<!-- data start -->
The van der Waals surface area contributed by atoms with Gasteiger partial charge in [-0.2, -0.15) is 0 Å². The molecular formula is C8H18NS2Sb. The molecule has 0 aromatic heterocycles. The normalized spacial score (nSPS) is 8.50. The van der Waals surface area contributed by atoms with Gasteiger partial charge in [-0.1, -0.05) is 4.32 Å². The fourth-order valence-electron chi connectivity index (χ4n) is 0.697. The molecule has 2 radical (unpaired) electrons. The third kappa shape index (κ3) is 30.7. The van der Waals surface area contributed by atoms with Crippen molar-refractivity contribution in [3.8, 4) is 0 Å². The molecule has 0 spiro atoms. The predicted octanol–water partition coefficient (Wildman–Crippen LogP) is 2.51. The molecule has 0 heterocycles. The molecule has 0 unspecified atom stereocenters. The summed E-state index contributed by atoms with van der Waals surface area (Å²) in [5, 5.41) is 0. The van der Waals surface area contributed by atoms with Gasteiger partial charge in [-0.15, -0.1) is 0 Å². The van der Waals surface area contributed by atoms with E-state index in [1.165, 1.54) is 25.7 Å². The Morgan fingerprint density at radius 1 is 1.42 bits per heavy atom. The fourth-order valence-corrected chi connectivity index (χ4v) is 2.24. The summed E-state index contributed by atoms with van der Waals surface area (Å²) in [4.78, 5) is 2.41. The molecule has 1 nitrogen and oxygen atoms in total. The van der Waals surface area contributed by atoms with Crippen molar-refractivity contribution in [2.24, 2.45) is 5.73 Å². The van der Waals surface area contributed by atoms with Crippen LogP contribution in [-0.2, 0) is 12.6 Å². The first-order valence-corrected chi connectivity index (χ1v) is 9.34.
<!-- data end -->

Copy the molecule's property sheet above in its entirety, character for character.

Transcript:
The van der Waals surface area contributed by atoms with Gasteiger partial charge in [-0.2, -0.15) is 0 Å². The molecular formula is C8H18NS2Sb. The molecule has 0 aromatic heterocycles. The normalized spacial score (nSPS) is 8.50. The van der Waals surface area contributed by atoms with Gasteiger partial charge in [-0.1, -0.05) is 4.32 Å². The fourth-order valence-electron chi connectivity index (χ4n) is 0.697. The molecule has 2 radical (unpaired) electrons. The third kappa shape index (κ3) is 30.7. The van der Waals surface area contributed by atoms with Crippen molar-refractivity contribution in [3.8, 4) is 0 Å². The molecule has 0 spiro atoms. The predicted octanol–water partition coefficient (Wildman–Crippen LogP) is 2.51. The molecule has 0 heterocycles. The molecule has 0 unspecified atom stereocenters. The summed E-state index contributed by atoms with van der Waals surface area (Å²) in [5, 5.41) is 0. The van der Waals surface area contributed by atoms with Gasteiger partial charge in [-0.15, -0.1) is 0 Å². The van der Waals surface area contributed by atoms with E-state index in [1.165, 1.54) is 25.7 Å². The Morgan fingerprint density at radius 1 is 1.42 bits per heavy atom. The fourth-order valence-corrected chi connectivity index (χ4v) is 2.24. The summed E-state index contributed by atoms with van der Waals surface area (Å²) in [4.78, 5) is 2.41. The molecule has 1 nitrogen and oxygen atoms in total. The van der Waals surface area contributed by atoms with Crippen molar-refractivity contribution in [2.24, 2.45) is 5.73 Å². The van der Waals surface area contributed by atoms with Crippen LogP contribution in [-0.2, 0) is 12.6 Å². The first-order valence-corrected chi connectivity index (χ1v) is 9.34.